The most important factor to be considered however, is undoubtedly the third, the sacrifices that homœopathy will have to make in order to achieve professional status. These sacrifices have not been carefully examined, yet they are already being made.

Just as homœopathy is subtle and employs the minimum dose, so many of these changes are subtle and of minimum apparent importance yet the effect can be enormous and felt throughout the practice of homœopathy.

An example of this is the diphthong. Homœopathy is a discipline built on its own history and an understanding of its past. The language we use, like the common language we observe in our patients, has meaning and significance. We are an archaic science, we build on our past without the need to destroy it. This is our strength and connections to our history are valuable. The need to be modern, to appear not to be archaic, means not only that organizations have accepted the incorrect spelling but they have forced it upon others. The use of the diphthong will have been removed from this article and in the last Homeopath even the spelling of the title of Julian Winston's book was changed in his letter on the subject. In a profession diversity is unacceptable and uniformity is forced on all its members. The diphthong is a small sign of the way pressures to be modern and scientific are forced on us at the expense of our philosophy and effectiveness.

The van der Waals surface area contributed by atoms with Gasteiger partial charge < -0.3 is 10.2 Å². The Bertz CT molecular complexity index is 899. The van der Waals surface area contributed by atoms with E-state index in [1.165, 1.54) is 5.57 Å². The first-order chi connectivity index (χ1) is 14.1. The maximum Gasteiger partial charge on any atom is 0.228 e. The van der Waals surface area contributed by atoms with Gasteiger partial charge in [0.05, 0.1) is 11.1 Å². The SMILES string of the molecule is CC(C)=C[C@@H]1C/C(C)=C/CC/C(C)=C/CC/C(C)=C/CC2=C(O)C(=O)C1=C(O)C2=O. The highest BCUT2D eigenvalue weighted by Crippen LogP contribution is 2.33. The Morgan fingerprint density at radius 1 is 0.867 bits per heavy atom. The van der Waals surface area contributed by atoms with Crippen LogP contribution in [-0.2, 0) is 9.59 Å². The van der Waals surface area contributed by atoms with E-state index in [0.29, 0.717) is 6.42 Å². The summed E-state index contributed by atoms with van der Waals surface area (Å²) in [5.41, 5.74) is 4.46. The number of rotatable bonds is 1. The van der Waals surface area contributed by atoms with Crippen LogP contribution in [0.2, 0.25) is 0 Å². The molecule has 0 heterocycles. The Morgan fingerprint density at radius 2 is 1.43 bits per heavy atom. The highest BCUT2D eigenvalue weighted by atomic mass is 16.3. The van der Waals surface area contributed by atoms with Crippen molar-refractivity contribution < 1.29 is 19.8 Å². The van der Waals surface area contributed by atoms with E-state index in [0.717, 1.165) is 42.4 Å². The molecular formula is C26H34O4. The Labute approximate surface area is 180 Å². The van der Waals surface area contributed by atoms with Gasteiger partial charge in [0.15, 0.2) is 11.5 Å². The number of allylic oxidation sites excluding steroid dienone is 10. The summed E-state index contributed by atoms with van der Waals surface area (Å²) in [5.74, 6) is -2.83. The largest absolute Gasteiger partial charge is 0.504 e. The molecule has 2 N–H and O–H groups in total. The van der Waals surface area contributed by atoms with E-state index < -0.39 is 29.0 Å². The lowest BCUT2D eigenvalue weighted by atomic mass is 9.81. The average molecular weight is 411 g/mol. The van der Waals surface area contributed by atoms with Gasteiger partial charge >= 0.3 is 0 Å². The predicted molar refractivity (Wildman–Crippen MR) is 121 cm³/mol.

A more obviously important example is vaccination. The Society currently espouses a very noncommittal stance that in no way reflects the opinion of the overwhelming majority of its members. The argument goes that only if we accept vaccination, and probably only if we support it, will homœopathy be accepted into the fold of professional medicine. I am sure that I am not the only person who finds this tactic hypocritical and distasteful. It also brings into question what other views will need to be suppressed. The whole philosophy of homœopathy is directly opposed to many aspects of conventional medicine. What is the future for principles such as suppression, holism and Hering's Laws which do not fit the current medical model?